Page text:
As a land, sea, and space-grant institution, Louisiana State University and A&M College (LSU) has a responsibility to acknowledge, honor, and affirm Indigenous culture, history, and experiences. LSU is a community of higher learning built upon the traditional, ancestral, and contemporary lands of Indigenous peoples. LSU recognizes the communities native to this region including the Caddo Adai Indians of Louisiana, Biloxi Chitimacha Confederation, Chitimacha Tribe of Louisiana, Choctaw Nation, Coushatta Tribe, Four Winds Cherokee Tribe, Muscogee (Creek), Point au Chien Tribe, Tunica Biloxi Tribe, United Houma Nation, and others whose memories may have been erased by violence, displacement, migration, and settlement. As a University, we thank them for their strength and resilience as stewards of this land and are committed to creating and maintaining a living and learning environment that embraces individual difference, including the Indigenous peoples of our region.
Information behavior is defined as, “The totality of human behavior in relation to sources and channels of information, including both active and passive information seeking and information use,” (Wilson, 2000, p. 249). In other words, information behavior is how people, usually of a specific demographic, search for, respond to, and engage with certain information.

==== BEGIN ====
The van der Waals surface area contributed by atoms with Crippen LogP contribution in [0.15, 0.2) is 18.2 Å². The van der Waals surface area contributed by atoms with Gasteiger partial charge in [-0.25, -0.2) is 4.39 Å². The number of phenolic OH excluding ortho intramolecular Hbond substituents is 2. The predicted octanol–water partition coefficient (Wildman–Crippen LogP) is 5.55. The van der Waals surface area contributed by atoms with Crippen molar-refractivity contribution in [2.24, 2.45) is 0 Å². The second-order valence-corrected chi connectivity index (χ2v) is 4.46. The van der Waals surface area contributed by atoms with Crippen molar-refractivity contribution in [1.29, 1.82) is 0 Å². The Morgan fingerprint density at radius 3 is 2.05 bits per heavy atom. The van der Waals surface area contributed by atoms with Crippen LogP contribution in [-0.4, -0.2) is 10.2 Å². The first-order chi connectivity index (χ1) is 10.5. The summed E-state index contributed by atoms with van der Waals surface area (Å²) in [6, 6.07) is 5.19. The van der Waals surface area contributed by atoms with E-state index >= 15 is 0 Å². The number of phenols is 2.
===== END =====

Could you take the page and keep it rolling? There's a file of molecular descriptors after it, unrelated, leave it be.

Though libraries, archives, museums, and other cultural heritage institutions are striving to become more accessible, these institutions can be intimidating to those who have historically had trouble with accessing the information that they seek. For cultural heritage institutions to become more inclusive and accessible, they must understand the information needs of those who have not been accommodated in the past. Specifically, researching the information seeking behavior and information needs of the LGBTQIA+ community can better equip libraries and their staff to be as welcoming and accessible as possible. Furthermore, by understanding the information behavior of the LGBTQIA+ community, specifically younger members of the community, cultural heritage institutions can become more accessible and as prepared as possible to meet their users' needs.
Choose Key Words
Using key words help narrow your search. Using key words related to LGBTQ+ youth information behavior will help yield useful results. Examples of such keywords can be found below.
You can use subject headings, which are like specific labels that identifies the subject of a material, in order to find relevant materials. You can find a list of subject headings on the Library of Congress website or choose from the following list: